But if your surveillance system is producing terabytes of data on a daily basis, then you may find that the cost of storing all this information on-prem, either on a disk array or object storage device or in the cloud, can soon become prohibitively expensive. At some point, you may face the same traditional consideration of when to begin deleting information to free up storage capacity for new footage. And in some cases, this “pressure to erase” may conflict with either business goals (creating value from the archive footage) or regulatory goals (being obliged to retain footage for a pre-determined period).
Today, large video surveillance systems typically use large RAID systems to store the camera output for the requisite time. The size of the disk infrastructure largely depends on three factors: retention time, camera resolution, and video quality (frame rate and compression). And, of course, different RAID approaches (RAID 1, RAID 5, etc) can constrain disk capacity even further. As mentioned above, in the ideal world, businesses would prefer to keep the highest resolution and best quality images they can, but as video quality and proliferation starts to surpass disk capacity growth and the economics of disk storage become stretched, some difficult choices emerge. Should they begin deleting data to free up space or sacrifice quality (and usefulness) because of escalating cost?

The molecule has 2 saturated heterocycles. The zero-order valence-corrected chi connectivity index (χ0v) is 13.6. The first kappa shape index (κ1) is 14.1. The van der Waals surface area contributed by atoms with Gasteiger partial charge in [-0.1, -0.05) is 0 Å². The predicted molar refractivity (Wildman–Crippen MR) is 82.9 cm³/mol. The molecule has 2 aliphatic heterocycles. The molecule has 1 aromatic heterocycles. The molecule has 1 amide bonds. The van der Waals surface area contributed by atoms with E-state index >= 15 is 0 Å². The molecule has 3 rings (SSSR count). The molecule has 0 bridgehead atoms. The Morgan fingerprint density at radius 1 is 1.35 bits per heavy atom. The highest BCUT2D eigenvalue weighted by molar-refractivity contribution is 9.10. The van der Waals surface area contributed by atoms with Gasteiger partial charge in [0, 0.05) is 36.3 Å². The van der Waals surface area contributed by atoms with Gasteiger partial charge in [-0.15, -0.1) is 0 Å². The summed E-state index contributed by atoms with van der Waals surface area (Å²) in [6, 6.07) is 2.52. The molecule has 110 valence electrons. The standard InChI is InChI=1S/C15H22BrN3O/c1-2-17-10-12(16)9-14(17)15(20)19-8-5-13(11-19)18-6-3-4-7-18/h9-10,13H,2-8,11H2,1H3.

To address this dilemma, however, there is a clear alternative: LTO Ultrium tape. Although the initial setup or expansion costs of tape are sometimes seen as a deterrent if the objective is to store very large quantities of surveillance data, for a long period of time, and to be able to access it easily and relatively quickly, tape is the ideal solution for a number of reasons:
To help customers evaluate LTO tape for the specific application of storing video surveillance, the analyst Brad Johns has developed a Video Surveillance Total Cost of Ownership tool. This excellent resource allows users to enter variables such as the number of cameras, the amount of footage and its growth rate, the frame rate being used, as well as the resolution being captured in order to calculate a detailed economic comparison between different storage technologies like tape and disk.
From this analysis, it is clear that LTO technology can play a critical role in helping businesses manage the challenge of finding enough economic storage capacity to be able to maximise their investments in higher resolution and more sophisticated video surveillance technology.